The consideration of citations in assessment always makes the ranking process getting significantly affected by the performance of individuals from the respective Institution in the eyes of peers globally and also motivates the faculty members for improving their citations.
Citations are actual indicators of the quality of work being done by the faculty members in respective Institutions and the absence of due weightage to citations leads to a situation in which the global recognition of the quality of research work done by the Institution is not appropriately considered. It is pertinent to mention that higher education institutions cater to the students who eventually compete with their peers across the globe.
Hence the consideration of the citations need to be essentially considered suitably. This will not only invigorate the research culture, but it will also accord priority to the research activities while helping the Institution in assessing the quality of its research outcomes on a global basis.
THE ranking system further accords 7.5% weightage to International outlook which is 5 % with respect to students and 5 % with respect to teachers leading to a cumulative 10 % in the QS ranking system.
The NIRF ranking has 10 % in context to the outreach and inclusivity which is the special feature of India’s higher education system. The access and inclusivity have been the key drivers in enhancing the gross enrolment ratio, and the same is not considered in QS and THE ranking systems.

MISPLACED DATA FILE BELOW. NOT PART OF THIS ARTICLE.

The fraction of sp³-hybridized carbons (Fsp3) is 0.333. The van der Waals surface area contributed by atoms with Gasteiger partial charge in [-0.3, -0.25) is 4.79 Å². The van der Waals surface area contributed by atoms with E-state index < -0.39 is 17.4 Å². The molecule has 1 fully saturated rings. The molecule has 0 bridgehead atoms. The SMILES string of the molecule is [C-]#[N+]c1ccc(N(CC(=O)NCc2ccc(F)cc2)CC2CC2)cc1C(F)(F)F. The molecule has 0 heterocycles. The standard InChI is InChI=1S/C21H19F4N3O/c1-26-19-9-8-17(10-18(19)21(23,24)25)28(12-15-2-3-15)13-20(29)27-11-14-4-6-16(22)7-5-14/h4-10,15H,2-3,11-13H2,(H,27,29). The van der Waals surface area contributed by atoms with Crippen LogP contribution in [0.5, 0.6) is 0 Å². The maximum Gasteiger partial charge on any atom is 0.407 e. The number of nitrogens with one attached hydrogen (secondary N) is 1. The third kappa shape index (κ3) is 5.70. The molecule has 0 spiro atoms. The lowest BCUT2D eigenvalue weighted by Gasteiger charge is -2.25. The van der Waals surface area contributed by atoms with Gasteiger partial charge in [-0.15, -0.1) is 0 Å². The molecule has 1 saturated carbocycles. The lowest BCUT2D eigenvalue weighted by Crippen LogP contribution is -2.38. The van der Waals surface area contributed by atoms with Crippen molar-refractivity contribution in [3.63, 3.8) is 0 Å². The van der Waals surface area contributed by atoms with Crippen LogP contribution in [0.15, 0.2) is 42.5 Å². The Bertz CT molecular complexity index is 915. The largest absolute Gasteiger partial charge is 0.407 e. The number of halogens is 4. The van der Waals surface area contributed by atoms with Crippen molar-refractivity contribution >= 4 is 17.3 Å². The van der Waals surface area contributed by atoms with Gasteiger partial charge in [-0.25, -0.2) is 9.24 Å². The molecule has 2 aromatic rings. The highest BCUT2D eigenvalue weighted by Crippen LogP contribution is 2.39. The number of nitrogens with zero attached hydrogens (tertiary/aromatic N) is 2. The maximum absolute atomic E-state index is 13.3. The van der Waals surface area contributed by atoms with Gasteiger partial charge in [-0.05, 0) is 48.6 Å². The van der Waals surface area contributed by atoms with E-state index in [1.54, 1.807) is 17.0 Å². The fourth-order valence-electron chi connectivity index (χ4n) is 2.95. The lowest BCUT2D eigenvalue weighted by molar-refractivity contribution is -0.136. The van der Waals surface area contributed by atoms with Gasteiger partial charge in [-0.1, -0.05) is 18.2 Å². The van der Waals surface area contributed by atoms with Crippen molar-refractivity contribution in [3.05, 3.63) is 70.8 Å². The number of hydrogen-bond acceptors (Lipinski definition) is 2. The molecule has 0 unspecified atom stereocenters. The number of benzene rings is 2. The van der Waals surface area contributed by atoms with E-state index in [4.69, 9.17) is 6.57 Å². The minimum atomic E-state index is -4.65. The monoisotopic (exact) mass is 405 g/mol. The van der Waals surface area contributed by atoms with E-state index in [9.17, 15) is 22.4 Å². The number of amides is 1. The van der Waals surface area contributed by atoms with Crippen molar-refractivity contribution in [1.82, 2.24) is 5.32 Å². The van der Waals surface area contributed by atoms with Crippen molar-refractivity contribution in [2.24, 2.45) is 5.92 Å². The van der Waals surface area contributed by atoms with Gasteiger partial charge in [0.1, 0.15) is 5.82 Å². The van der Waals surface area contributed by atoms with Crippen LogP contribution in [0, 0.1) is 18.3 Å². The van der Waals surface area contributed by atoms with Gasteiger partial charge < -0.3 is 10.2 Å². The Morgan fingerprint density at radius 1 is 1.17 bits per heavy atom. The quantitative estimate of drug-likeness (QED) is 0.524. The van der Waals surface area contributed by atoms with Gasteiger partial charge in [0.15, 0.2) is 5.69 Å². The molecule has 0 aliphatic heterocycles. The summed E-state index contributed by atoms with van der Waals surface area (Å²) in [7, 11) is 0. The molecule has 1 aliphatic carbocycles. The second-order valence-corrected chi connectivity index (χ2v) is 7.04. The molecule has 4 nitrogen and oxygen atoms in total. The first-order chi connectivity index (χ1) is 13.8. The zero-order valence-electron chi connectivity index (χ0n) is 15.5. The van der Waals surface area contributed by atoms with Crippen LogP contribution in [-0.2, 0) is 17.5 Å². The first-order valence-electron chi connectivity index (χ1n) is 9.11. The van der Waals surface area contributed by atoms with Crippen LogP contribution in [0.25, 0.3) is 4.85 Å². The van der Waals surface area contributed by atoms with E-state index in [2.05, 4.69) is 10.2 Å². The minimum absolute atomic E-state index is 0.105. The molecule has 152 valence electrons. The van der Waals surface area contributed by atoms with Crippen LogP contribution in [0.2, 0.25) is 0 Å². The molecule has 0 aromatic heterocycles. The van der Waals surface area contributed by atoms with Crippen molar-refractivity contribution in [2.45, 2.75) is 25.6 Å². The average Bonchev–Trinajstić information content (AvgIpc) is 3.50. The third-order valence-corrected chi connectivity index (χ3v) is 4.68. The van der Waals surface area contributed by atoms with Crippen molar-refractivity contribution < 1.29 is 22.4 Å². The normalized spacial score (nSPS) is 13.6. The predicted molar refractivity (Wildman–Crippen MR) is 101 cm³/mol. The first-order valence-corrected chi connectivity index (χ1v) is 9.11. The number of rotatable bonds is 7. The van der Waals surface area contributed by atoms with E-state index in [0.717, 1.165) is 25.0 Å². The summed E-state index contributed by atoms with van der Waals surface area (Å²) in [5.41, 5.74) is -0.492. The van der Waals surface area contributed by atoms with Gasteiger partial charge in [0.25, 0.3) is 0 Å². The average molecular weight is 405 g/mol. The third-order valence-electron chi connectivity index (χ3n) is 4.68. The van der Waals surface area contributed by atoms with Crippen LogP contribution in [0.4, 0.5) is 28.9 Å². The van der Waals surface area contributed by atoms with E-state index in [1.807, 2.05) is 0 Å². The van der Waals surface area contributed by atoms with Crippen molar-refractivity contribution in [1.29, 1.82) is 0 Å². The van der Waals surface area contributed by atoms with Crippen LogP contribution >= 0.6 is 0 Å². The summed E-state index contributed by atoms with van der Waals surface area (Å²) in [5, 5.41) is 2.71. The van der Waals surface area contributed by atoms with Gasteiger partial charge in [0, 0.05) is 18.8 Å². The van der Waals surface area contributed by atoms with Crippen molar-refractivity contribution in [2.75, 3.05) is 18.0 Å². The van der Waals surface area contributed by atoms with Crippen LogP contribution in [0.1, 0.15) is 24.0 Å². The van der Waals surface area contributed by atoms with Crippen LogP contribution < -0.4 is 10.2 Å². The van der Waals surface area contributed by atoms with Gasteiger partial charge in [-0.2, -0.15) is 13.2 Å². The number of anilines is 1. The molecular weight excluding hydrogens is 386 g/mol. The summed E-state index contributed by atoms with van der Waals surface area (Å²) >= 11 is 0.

What need to be understood before getting influenced by ranking ?
In fact, the country’s higher education system is suitably catering to students from diverse sections of society as per the statutory provisions to corroborate the efforts for maximizing the opportunities of higher education.
The conditions of different regions of the world necessitate them to have their systems to cater to the diversity and promote merit.
Therefore, the model and practices of higher education in our second most populous nation of the world ought to be customized to evolve its own strategies to ensure the participation of all sections of society.
The special feature of considering industry income with weightage of 2.5 % in THE ranking, the philosophy of return on investment plays a role in a gradation of Institutions, while the same is not there in QS or NIRF ranking.
QS ranking system takes the employer’s reputation under consideration with the weightage of 10 %, and nearly similar consideration is made by the NIRF ranking system under the indicator of perception with a similar weightage of 10 %.
The attribute used in NIRF has a broader domain of considering the perception of academic peers and employers about the respective Institution, while THE ranking system does not account for perception explicitly in its framework.
Obviously, the perception about any higher education institution does matter a lot to the students, and other stakeholders as the brand of the Institution moves ahead of its graduates/postgraduates, and the QS, as well as NIRF ranking systems, do help prospective students, prospective employees, prospective employers, etc in making the choices.